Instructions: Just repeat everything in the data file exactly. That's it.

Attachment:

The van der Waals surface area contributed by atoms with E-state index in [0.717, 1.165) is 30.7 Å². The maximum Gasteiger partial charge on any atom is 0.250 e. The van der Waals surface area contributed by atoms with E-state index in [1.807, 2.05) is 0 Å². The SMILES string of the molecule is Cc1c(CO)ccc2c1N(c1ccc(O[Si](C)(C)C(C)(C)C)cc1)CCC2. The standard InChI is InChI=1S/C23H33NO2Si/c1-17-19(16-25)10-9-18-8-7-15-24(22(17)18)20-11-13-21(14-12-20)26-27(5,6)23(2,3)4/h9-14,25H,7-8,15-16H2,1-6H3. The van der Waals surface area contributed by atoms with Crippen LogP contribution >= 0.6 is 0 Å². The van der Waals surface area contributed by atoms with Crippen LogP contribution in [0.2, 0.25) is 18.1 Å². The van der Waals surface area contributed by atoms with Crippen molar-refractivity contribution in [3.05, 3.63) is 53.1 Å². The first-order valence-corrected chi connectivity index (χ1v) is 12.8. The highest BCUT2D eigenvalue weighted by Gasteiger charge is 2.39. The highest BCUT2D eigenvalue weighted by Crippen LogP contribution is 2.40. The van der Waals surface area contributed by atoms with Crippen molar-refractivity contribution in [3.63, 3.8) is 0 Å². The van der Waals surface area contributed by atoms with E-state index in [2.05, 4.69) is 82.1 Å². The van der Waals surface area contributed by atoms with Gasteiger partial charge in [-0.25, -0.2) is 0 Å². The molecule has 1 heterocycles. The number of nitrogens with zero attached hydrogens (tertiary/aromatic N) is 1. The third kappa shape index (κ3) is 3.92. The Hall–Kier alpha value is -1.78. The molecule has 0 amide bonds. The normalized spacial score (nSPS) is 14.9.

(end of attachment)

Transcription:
The van der Waals surface area contributed by atoms with E-state index in [0.717, 1.165) is 30.7 Å². The maximum Gasteiger partial charge on any atom is 0.250 e. The van der Waals surface area contributed by atoms with E-state index in [1.807, 2.05) is 0 Å². The SMILES string of the molecule is Cc1c(CO)ccc2c1N(c1ccc(O[Si](C)(C)C(C)(C)C)cc1)CCC2. The standard InChI is InChI=1S/C23H33NO2Si/c1-17-19(16-25)10-9-18-8-7-15-24(22(17)18)20-11-13-21(14-12-20)26-27(5,6)23(2,3)4/h9-14,25H,7-8,15-16H2,1-6H3. The van der Waals surface area contributed by atoms with Crippen LogP contribution >= 0.6 is 0 Å². The van der Waals surface area contributed by atoms with Crippen LogP contribution in [0.2, 0.25) is 18.1 Å². The van der Waals surface area contributed by atoms with Crippen molar-refractivity contribution in [3.05, 3.63) is 53.1 Å². The first-order valence-corrected chi connectivity index (χ1v) is 12.8. The highest BCUT2D eigenvalue weighted by Gasteiger charge is 2.39. The highest BCUT2D eigenvalue weighted by Crippen LogP contribution is 2.40. The van der Waals surface area contributed by atoms with Crippen molar-refractivity contribution in [3.63, 3.8) is 0 Å². The van der Waals surface area contributed by atoms with E-state index in [2.05, 4.69) is 82.1 Å². The van der Waals surface area contributed by atoms with Gasteiger partial charge in [-0.25, -0.2) is 0 Å². The molecule has 1 heterocycles. The number of nitrogens with zero attached hydrogens (tertiary/aromatic N) is 1. The third kappa shape index (κ3) is 3.92. The Hall–Kier alpha value is -1.78. The molecule has 0 amide bonds. The normalized spacial score (nSPS) is 14.9.